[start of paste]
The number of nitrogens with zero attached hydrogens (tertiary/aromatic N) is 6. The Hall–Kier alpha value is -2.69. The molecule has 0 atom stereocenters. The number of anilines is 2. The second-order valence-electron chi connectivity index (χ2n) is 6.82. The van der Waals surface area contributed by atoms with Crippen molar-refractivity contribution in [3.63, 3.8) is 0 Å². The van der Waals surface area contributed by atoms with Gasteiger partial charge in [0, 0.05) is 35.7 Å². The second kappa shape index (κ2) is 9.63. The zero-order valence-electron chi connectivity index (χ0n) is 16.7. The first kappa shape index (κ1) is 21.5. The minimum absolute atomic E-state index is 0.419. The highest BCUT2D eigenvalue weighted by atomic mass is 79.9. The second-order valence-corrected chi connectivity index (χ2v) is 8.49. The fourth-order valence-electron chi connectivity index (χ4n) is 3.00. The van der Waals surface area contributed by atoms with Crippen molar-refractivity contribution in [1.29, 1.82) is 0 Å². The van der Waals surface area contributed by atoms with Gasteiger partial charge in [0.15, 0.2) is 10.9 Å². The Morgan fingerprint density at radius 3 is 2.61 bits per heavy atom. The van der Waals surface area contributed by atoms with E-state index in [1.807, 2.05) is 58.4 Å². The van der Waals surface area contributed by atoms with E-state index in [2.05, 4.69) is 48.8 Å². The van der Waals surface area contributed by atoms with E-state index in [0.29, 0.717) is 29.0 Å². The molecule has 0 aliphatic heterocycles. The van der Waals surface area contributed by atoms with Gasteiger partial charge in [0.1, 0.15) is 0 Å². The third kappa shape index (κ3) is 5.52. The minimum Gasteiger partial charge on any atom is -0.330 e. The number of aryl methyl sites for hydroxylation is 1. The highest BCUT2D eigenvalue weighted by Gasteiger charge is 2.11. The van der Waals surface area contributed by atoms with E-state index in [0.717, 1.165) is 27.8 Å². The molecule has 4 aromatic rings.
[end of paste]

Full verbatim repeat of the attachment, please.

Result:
The number of nitrogens with zero attached hydrogens (tertiary/aromatic N) is 6. The Hall–Kier alpha value is -2.69. The molecule has 0 atom stereocenters. The number of anilines is 2. The second-order valence-electron chi connectivity index (χ2n) is 6.82. The van der Waals surface area contributed by atoms with Crippen molar-refractivity contribution in [3.63, 3.8) is 0 Å². The van der Waals surface area contributed by atoms with Gasteiger partial charge in [0, 0.05) is 35.7 Å². The second kappa shape index (κ2) is 9.63. The zero-order valence-electron chi connectivity index (χ0n) is 16.7. The first kappa shape index (κ1) is 21.5. The minimum absolute atomic E-state index is 0.419. The highest BCUT2D eigenvalue weighted by atomic mass is 79.9. The second-order valence-corrected chi connectivity index (χ2v) is 8.49. The fourth-order valence-electron chi connectivity index (χ4n) is 3.00. The van der Waals surface area contributed by atoms with Crippen molar-refractivity contribution in [1.29, 1.82) is 0 Å². The van der Waals surface area contributed by atoms with Gasteiger partial charge in [0.15, 0.2) is 10.9 Å². The Morgan fingerprint density at radius 3 is 2.61 bits per heavy atom. The van der Waals surface area contributed by atoms with E-state index in [1.807, 2.05) is 58.4 Å². The van der Waals surface area contributed by atoms with E-state index in [2.05, 4.69) is 48.8 Å². The van der Waals surface area contributed by atoms with E-state index in [0.29, 0.717) is 29.0 Å². The molecule has 0 aliphatic heterocycles. The van der Waals surface area contributed by atoms with Gasteiger partial charge in [0.1, 0.15) is 0 Å². The third kappa shape index (κ3) is 5.52. The minimum Gasteiger partial charge on any atom is -0.330 e. The number of aryl methyl sites for hydroxylation is 1. The highest BCUT2D eigenvalue weighted by Gasteiger charge is 2.11. The van der Waals surface area contributed by atoms with E-state index in [0.717, 1.165) is 27.8 Å². The molecule has 4 aromatic rings.